[Web4lib] Kindle Lending

Brian Gray mindspiral at gmail.com
Mon Nov 1 21:42:03 EDT 2010

I would say academia may be less technophobia, but it still exists. The
hurdle in academia that causes library changes and technology to be
delivered later than our public counterparts is that academics have strong
beliefs of their preferences and are stuck in their ways. Even when a
better, proven option comes along many faculty will stay what they know
already and operate the same way they do know. They are focused on their
research and push forth it, and not the processes to make their research
easier. The other hurdle is the entire method in which tenure is granted and
specifically the stereotypes or belief of what is of "value" in the process.

Academic publishers have not shown the eager willingness you suggest. The
prices of ebooks and restrictions on access are excessive. Many of us are
forced to get the most out every penny in our budgets, which means buying
the paper book that can be as much as half or 1/3 the price of the multiuser
e-book. Faculty and students are not complaining about lack of the ebooks,
or even asking for them, so it is better if I get 2 or 3 print books for the
same price.

It will not be until the "leisure" reading of ebooks keeps driving usage,
technology, licensing, and format standards before academic type materials
in electronic overcome those in print in academic libraries. The pure
numbers of public users has a better chance to drive the business as has
already been shown by the availability of ebooks in publics for some time
now. The exception might be consortium like OhioLINK that are leveraging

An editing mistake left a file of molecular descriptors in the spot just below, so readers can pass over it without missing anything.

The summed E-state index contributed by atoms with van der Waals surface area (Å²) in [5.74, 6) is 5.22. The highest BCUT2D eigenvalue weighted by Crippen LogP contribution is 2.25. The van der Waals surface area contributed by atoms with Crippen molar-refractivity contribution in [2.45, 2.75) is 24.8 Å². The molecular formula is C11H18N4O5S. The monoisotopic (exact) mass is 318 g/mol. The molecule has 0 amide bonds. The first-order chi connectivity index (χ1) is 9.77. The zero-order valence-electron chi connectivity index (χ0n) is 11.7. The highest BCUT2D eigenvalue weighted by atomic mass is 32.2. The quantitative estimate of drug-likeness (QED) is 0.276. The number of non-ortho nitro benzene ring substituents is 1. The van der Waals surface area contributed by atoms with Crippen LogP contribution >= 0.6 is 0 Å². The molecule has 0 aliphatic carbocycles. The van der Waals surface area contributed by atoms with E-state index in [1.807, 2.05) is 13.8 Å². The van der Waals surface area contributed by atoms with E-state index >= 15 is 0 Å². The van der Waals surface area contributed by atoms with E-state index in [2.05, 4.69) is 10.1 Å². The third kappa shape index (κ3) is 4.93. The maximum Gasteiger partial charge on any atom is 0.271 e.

their buying power and technology to deliver econtent.

Brian Gray
mindspiral at gmail.com
bcg8 at case.edu

On Mon, Nov 1, 2010 at 4:12 PM, Tim Spalding <tim at librarything.com> wrote:

> That's interesting, since I'd say the opposite about success in
> academic vs. public.
> What's your reasoning on that? I'm intrigued!
> Mine would be that academic libraries are already used to a lending
> model, and their patrons are hardly technophobic. Academic publishers
> will be more eager to deal with academic libraries because they're
> selling books that--on average--are going to get few reads anyway, and
> don't have the same concern about them "lasting forever"—basically,
> the economics don't change much from print monograph to ebook
> monograph. Meanwhile, public libraries have dire publisher/supplier
> problems when it comes to ebooks, more technophobic customers and
> circulate a lot of children's books that can't be moved over easily to
> print.
> Tim
> On Mon, Nov 1, 2010 at 3:58 PM, Wilfred Drew <DrewW at tc3.edu> wrote:
> > I agree with the thinking that eBooks will be the dominant format for
> books within and outside of libraries. I tend to think it will be longer
> than most forecasts before that happens, especially in academic libraries.
> It is likely tohapeen much faster in public libraries.
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